Colorado Supreme Court rejects Ward Churchill appeal – University of Colorado not forced to re-instate to faculty
The Colorado Supreme Court, in a 55-page ruling issued Monday morning, rejected fired University of Colorado professor Ward Churchill’s appeal and request to be re-instated to the CU faculty.
As reported by Clear The Bench Colorado at the end of May, Churchill’s attempts to portray the case as an issue of “academic freedom and tenure at universities” were undermined by the backing of many academic groups (including the American Council on Education, National Association of Independent Colleges and Universities, the American Association of State Colleges and Universities, and the Association of American Universities) for the CU Board of Regents’ decision (and right) to fire Churchill.
In the academic groups’ amicus brief filed with the Colorado Supreme Court supporting the University of Colorado’s position, the groups state that
the principles of academic freedom should result in support for the university’s position. “Because universities are the entities best suited to make decisions about their faculties, they are entitled to autonomy in adjudicating claims regarding academic integrity.”
The Colorado Supreme Court apparently found this argument persuasive:
As the Supreme Court recognized in Regents of the University of California v. Bakke, 438 U.S. 265 (1978), one of the “essential freedoms” of an institution of higher learning is “to determine for itself on academic grounds who may teach, what may be taught, how it shall be taught, and who may be admitted to study.” Id. at 312 (quoting Sweezy v. New Hampshire, 354 U.S. 234, 263 (1957) (Frankfurter, J., concurring)). This reasoning strongly suggests that the Regents must be granted a certain degree of autonomy in their employment decisions to ensure that they are not forced through litigation to retain a professor who has engaged in repeated instances of academic dishonesty. To hold otherwise could compromise the University’s institutional mission and integrity.
The court rejected Churchill’s claim that his firing constituted a violation of his 1st Amendment (free-speech) rights (he had argued that the investigation into his academic fraud was based on “bad faith” retaliation for his controversial – but protected – political speech) on grounds of the CU Board of Regents’ immunity from such claims:
we hold that Churchill’s bad faith investigation claim is barred by qualified immunity because the Regents’ investigation into Churchill’s academic record does not implicate a clearly established statutory or constitutional right or law.
In fact, the entire ruling hinged on “quasi-judicial immunity” exercised by the CU Board of Regents:
We ultimately conclude that the Regents are entitled to absolute immunity because their role as quasi-judicial public officials was functionally comparable to the role of a judge.
Although we applaud the court’s ruling in rejecting Churchill’s claim and attempt to use the courts to force the University of Colorado to re-instate him on the faculty, some aspects of the ruling are troubling – in particular, the court’s embrace of a principle that the actions of public officials may be above the law and beyond accountability:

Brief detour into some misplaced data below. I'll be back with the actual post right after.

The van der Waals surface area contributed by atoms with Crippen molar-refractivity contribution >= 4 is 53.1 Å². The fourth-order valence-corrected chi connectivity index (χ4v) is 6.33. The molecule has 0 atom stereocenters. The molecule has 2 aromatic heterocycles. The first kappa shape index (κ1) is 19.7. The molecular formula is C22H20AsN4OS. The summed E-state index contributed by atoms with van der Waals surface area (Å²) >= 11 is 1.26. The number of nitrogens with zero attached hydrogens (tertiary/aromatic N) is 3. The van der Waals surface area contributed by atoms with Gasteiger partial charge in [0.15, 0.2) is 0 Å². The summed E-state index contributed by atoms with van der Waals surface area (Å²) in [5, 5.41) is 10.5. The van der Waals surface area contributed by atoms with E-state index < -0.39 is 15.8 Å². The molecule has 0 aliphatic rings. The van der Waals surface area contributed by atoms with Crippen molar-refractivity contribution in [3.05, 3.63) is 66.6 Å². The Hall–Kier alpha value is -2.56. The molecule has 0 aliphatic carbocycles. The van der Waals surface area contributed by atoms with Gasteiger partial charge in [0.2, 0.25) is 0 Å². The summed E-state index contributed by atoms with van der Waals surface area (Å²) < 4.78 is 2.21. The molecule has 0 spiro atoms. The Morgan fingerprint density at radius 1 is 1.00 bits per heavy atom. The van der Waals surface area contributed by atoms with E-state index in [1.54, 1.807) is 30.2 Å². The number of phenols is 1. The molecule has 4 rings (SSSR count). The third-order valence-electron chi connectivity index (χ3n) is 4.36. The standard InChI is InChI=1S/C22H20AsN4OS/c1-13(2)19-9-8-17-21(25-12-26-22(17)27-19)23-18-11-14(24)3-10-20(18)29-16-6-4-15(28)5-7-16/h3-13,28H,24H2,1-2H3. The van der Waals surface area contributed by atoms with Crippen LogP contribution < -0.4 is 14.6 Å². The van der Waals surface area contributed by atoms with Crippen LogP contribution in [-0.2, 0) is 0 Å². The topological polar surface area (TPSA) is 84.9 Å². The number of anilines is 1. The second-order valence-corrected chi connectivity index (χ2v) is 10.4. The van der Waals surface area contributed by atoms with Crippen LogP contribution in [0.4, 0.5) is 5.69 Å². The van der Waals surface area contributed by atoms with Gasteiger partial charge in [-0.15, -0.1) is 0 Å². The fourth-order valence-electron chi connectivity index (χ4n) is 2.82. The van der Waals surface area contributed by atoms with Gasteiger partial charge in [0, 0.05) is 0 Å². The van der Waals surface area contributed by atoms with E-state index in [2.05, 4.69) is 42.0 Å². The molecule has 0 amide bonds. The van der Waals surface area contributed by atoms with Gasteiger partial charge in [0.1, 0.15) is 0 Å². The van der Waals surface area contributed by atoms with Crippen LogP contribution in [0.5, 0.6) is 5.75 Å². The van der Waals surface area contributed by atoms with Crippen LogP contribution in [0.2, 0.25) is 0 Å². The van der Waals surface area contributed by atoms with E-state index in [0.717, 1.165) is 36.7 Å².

If a public official’s action falls under the auspices of absolute immunity, then the doctrine provides that public official with complete and total immunity from suit, irrespective of how egregious or unlawful the action may have been.
Ultimately, the court’s ruling in No. 11SC25, Churchill v. University of Colorado at Boulder affirmed and strengthened the power of the CU Board of Regents to “to determine for itself on academic grounds who may teach, what may be taught, how it shall be taught, and who may be admitted to study.”
On the whole, this should be viewed as a victory for the ability of a university’s governing board (here, the CU Board of Regents) to determine, decide upon, and implement program and personnel actions in pursuit of its “institutional mission” – with the precautionary note that affirming a shield of “quasi-judicial immunity” for the Board’s decisions raises the spectre of potential violations of fundamental rights of faculty, students, or shareholders (taxpayers) behind such shield in the future.
Free speech and academic freedom are important rights worthy of being defended, but Ward Churchill’s transparent attempt to extend his played-out “fifteen minutes of fame” and violate the rights of others (including forcing the University of Colorado – and by extension, Colorado taxpayers – to provide him a sheltered, comfortable livelihood) is, contrariwise, contemptible.
Clear The Bench Colorado will, with your support, continue to promote transparency and accountability in the Colorado judiciary, informing the public to increase awareness of the substantial public policy implications of an unrestrained activism and political agendas in the courts. We will continue to work to educate voters and provide information of relevance related to the judicial branch, and to provide useful and substantive evaluations of judicial performance.
Ultimately, though – it’s worth the effort.